SAN FRANCISCO (AP) — With more than 100,000 people living on California's streets, Gov. Gavin Newsom signed a first-of-its kind law on Wednesday that could force some of them into treatment as part of a program he describes as "care" but opponents argue is cruel.
Newsom signed the Community Assistance, Recovery and Empowerment Act on Wednesday. It would let family members, first responders and others ask a judge to draw up a treatment plan for someone diagnosed with certain disorders, including schizophrenia. Those who refuse could be placed under a conservatorship and ordered to comply.
Right now, homeless people with severe mental health disorders bounce from the streets to jails and hospitals. They can be held against their will at a psychiatric hospital for up to three days. But they must be released if they promise to take medication and follow up with other services.
The new law would let a court order a treatment plan for up to one year, which could be extended for a second year. The plan could include medication, housing and therapy. While it shares some elements of programs in other states, the system would be the first of its kind in the country, according to the office of Democratic state Sen. Tom Umberg, a co-author of the law.
For decades, California has mostly treated homelessness as a local problem, funneling billions of dollars to city and county governments each year for various treatment programs. But despite all of that spending, homelessness remains one of the state's most pressing and visible issues.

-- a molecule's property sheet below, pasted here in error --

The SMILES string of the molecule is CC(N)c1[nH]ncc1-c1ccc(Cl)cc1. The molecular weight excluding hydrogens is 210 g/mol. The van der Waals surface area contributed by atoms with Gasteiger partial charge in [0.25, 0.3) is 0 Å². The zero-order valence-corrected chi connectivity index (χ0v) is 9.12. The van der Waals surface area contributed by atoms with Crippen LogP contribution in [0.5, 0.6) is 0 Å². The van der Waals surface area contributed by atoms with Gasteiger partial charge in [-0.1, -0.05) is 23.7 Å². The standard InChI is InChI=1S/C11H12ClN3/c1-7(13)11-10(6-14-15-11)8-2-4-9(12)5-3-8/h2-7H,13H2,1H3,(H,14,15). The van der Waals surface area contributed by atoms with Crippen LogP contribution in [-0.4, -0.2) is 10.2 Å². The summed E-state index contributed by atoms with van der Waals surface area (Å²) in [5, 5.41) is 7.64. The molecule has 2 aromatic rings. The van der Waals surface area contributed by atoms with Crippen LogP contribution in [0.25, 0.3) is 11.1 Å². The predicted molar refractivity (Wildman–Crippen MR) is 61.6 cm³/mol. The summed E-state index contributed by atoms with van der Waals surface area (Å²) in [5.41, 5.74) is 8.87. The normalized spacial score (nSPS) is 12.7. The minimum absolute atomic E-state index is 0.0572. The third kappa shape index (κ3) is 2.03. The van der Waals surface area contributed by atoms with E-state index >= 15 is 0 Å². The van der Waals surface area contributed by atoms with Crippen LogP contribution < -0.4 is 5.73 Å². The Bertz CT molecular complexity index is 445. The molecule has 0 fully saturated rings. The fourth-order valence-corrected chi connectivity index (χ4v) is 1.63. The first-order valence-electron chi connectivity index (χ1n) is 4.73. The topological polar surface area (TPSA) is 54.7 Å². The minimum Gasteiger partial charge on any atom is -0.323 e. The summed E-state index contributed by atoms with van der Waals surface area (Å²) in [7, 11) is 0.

"Continue to do what you've done and you get what you got. And look what we've got. It's unacceptable," Newsom said Wednesday before signing the law. "This (law) has been architected completely differently than anything you've seen in the state of California, arguably in the last century."
Some progressives have spoken out against Newsom blocking certain priorities, including vetoing a bill that would have authorized supervised safe-injection sites for drug users and opposing a new tax on millionaires that would pay for more electric cars.
But in a year when Newsom is on his way to a shoo-in reelection bid with speculation building about his presidential aspirations, this new program prompted criticism from both sides of the political spectrum, with some on the left arguing it goes too far while others on the right saying it does not go far enough.
Newsom signed the law over the strong objections of the American Civil Liberties Union of California, Human Rights Watch, Disability Rights California and numerous other organizations that work with homeless people, minority communities and people with disabilities who say the new program will violate civil rights.
They say that courts are a frightening place for many people with severe mental illness and coercion is antithetical to the peer-based model that is critical to recovery. In other words, critics say, a person needs to want to get help and that could take months or years.